Tuesday, August 30, 2016

Best Example of MTConnect and StepNC Working Together

This is the best example of MTConnect and StepNC working together.

Just as a reminder (from wikipedia):

MTConnect is a manufacturing industry standard to facilitate the organized retrieval of process information from numerically controlled machine tools.

STEP-NC is a machine tool control language that extends the ISO 10303 STEP standards with the machining model in ISO 14649,[1] adding geometric dimension and tolerance data for inspection, and the STEP PDM model for integration into the wider enterprise. The combined result has been standardized as ISO 10303-238[2] (also known as AP238).

STEP-NC was designed to replace ISO 6983/RS274D G-codes with a modern, associative communications protocol that connects computer numerical controlled (CNC) process data to a product description of the part being machined.

Below are the first two paragraphs to give you a preview of this great work.


When working with StepNC data our team realized that our project could be adapted to use real machining data. MTConnect allows our simultation to be used in much more powerful ways. We envision our project being used in various commercial applications to provide real time monitoring of several machines from one location. Through the use of this software, the efficiency of the manufacturing industry could also be improved by up to or exceeding 15%. The MTConnect data correlates well with STEP-NC data which is our team's main inspiration.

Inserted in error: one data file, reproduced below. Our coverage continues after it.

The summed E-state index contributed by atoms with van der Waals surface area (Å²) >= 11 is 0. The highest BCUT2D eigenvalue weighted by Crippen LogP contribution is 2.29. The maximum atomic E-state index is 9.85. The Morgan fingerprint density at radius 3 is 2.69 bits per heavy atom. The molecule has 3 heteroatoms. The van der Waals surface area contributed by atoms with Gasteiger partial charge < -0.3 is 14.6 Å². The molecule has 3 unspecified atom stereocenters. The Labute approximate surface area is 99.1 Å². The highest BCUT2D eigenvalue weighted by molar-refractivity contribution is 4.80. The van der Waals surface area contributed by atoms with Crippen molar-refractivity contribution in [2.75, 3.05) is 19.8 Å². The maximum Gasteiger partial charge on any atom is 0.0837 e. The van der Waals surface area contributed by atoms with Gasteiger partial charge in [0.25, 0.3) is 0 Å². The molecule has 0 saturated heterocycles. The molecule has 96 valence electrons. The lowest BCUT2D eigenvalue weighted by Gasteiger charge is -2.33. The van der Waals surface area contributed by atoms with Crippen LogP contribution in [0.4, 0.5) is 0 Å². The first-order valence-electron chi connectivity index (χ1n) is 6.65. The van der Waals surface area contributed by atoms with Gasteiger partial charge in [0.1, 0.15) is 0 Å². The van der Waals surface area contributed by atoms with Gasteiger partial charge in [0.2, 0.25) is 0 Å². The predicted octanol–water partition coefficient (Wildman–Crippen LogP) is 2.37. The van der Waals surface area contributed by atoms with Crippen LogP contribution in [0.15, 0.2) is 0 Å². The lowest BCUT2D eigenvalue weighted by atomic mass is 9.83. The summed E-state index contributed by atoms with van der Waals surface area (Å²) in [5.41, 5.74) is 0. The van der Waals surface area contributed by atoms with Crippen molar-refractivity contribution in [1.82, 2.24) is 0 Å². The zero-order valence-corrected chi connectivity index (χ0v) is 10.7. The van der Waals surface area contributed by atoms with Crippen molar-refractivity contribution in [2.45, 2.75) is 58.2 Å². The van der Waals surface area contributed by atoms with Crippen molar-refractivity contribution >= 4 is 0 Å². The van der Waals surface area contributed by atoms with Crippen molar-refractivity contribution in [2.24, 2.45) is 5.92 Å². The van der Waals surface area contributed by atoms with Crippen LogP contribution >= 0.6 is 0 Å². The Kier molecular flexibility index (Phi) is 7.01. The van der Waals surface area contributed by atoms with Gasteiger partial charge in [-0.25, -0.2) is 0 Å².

What it does

NC.js is an open source application designed to interpret StepNC data and create a simulation of the described workplan. NC.js has two options that allow the user to either drive the simulation from a StepNC file or instantiate a live viewing instance using a machine that streams MT-Connect data. NC.js utilizes MTConnect data from a live machine to drive a simulation of the machining tool. Then, through associative kinematics, a machine or fixture can be added to the simulation with correct movement in relation to the tools. Real time machining information can be easily compared to the expected result, allowing machining mistakes to be caught in process and corrected, with the eventual goal of mistakes being caught before they happen. The current application is also mobile friendly so that live machining simulations can even be viewed from anywhere by the people who need it most."